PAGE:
​​A/P Jason Xu Zhichuan ​Energy storage materials. ​The increasing global demand for more efficient and larger scale energy storage has simultaneously initiated studies on future battery chemistries and the research of novel electrode materials. We are particularly interested in understanding fundamental problems/phenomenon behind alternative alkali battery chemistries through advanced characterization methods. This is especially important with the rise of Li-S and Na ion technologies where there are still underlying issues to be addressed before commercialization. Asides from that, what interests us is the development of nanostructured materials for energy storage applications. When the size of the material is reduced to the nano-dimension, physical, chemical and electronic properties change significantly. Precise control of the structure, porosity and density of the nanomaterials is essential for the development of electrode materials with enhanced cyclability, faster charging capabilities and higher energy/power density.
​​A/P Jason Xu Zhichuan ​Operando approaches for characterizing electrochemical materials. ​In situ characterizations is a class of most effective and popular tools for revealing fundamentals of electrochemical reactions and electrodes. We are interested in several in situ tools, like synchrotron X-rays absorption spectroscopy, Raman, and Fourier transform infrared spectroscopy for such studies. For example, we have employed X-ray absorption near edge structure (XANES) to monitor the Li storage and pseudocapacitive behaviors in transition metal oxides during operation. We perform these measurements in our collaborators' synchrotron radiation facilities. The X-ray absorption near edge structure (XANES) probe the unoccupied electron state of elements, thus sensitive to the chemical states of the measured element as reflected from the XANES edge shift. The extended X-ray absorption fine structure (EXAFS) reflects the X-ray scattering from the local arrangement of atoms, thus providing local atomic structure information such as bond distances and element coordination numbers of the measured elements.
​A/P Joachim Loo ​Drug Delivery Systems. ​Developing drug delivery systems for metabolic (i.e. diabetics) and infectious (i.e. tuberculosis) diseases.
​A/P Joachim Loo ​Energy through bacteria and sunlight. ​Developing hybrid platforms to generate fuel through natural processes.
Asst/P ​Liu Zheng ​Synthesis of novel two-dimensional materials (graphene, BN, transition metal dichalcogenides). ​Use chemical CVD, MOCVD and other methods to produce the cutting-edge materials as thin as one-atom thickness. Those materials will have great potentials in the applications of chemistry, optics, magnetism and electronics devices.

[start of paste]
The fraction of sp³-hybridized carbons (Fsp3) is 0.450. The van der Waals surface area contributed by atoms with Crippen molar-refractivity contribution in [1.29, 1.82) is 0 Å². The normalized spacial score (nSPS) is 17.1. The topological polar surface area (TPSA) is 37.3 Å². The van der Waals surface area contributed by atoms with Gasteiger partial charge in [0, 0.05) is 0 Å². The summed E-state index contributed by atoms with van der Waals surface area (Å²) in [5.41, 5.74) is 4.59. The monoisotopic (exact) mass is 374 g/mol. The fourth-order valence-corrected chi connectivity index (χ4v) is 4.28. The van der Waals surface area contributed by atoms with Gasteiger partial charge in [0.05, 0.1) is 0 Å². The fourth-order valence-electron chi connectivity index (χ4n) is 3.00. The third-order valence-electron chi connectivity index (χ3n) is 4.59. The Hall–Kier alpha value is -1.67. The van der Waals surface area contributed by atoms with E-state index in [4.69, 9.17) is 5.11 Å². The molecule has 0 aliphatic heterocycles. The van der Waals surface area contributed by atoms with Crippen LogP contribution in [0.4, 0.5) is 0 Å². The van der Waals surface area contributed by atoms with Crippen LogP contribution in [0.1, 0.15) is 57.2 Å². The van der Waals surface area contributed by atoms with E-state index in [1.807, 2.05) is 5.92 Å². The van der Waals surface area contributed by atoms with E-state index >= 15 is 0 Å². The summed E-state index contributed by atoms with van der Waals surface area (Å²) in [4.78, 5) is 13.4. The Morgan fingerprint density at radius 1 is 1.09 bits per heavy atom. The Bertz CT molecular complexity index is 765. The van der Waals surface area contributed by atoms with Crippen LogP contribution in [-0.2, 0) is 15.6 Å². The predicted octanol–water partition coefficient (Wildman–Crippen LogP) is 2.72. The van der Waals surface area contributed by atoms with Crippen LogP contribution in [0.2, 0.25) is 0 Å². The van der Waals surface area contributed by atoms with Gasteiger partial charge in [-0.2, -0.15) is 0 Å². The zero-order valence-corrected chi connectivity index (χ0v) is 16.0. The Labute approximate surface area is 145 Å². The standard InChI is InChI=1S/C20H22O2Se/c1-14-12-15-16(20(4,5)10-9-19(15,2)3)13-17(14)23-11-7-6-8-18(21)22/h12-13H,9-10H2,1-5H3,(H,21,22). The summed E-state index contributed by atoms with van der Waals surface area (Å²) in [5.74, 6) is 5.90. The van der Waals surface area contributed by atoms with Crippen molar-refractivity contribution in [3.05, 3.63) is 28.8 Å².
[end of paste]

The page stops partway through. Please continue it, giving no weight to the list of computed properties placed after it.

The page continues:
​Asst/P ​Liu Zheng ​Deep learning / machine learning driven prediction and synthesis of materials. ​Collaborating with professors from SCSE, we will use deep learning / machine learning to predict the growth and nature of the promising materials including not limed to superconductors, thermoelectrics, etc.
​Asst/P ​Liu Zheng ​One method for a basket of 2D materials. ​Synthesis of 2D materials is always a challenge. Among all the methods (mechanical exfoliation, liquid exfoliation, vapor deposition or transport deposition), the deposition is the most promising way to produce large-size and high-quality 2D materials. Different technologies and receipts are required to produce various 2D materials like graphene, h-BN and metal dichalcogenides. We aim to develop a full spectrum of 2D materials. Our preliminary result show that we are able to make more than 40 atom-thin binary and alloys films including sulfides, selenides, and tellurides.
​Asst/P ​Liu Zheng ​Nanomaterials for high-performance CO2 capture. ​Current post combustion selective CO2 capture materials are evaluated mainly on its hydrophobicity, CO2 selectivity, thermal stability and the cost for CO2 regeneration. Based on the above criteria, a myriad of materials has been developed to selectively adsorb CO2. Zeolites, metal organic framework (MOF), Aqueous amines, nitrogen doped carbonaceous porous materials etc. are so far exhibited a decent capability of selective CO2 adsorption. In this work, we aim to develop a 2D materials based structure for selective CO2 adsorption. Our primary result shows that there is one-hundred-fold increase in the selectivity of CO2 over N2 at 298k.
​Asst/P ​Liu Zheng ​Atomic 2D nanomaterials based wearable/flexible sensing electronics for personal health-monitoring system. ​Monitoring human physiological signals is considered to be an effective way for disease diagnosis and health assessment. Conventional hospital-centered healthcare sensing devices including infrared based photo-electric devices and rigid multi-electrode pressure sensors have been employed for physiological signals detection, however the use is yet rather limited because of their poor portability and wearability. Currently, 2D nanomaterials, including graphene, chemical modified graphene, and MoS2, have been widely investigated and shown unprecedented performance in flexible sensing electronics with ultra-sensitivity, fast-response time and low power consumption etc. The good performance make the flexible sensing electronics have the capability of monitoring human physiological signals such as heart rate, wrist pulse, muscle movement, and pressure from sole of foots. Therefore, the 2D nanomaterials were considered to be the most promising materials for the next generation of wearable/portable health-monitoring systems.  To improve the comfortability, convenience, and security of health-monitoring in clinical diagnoses and daily life, we proposed a new-type of cost-effective portable personal health-monitoring system, which make use of the flexible and wearable sensing electronics to address the human health conditions.  In this project, the atomic two-dimensional (2D) layer nanomaterials were employed as electrode and channel materials to construct flexible sensing electronics.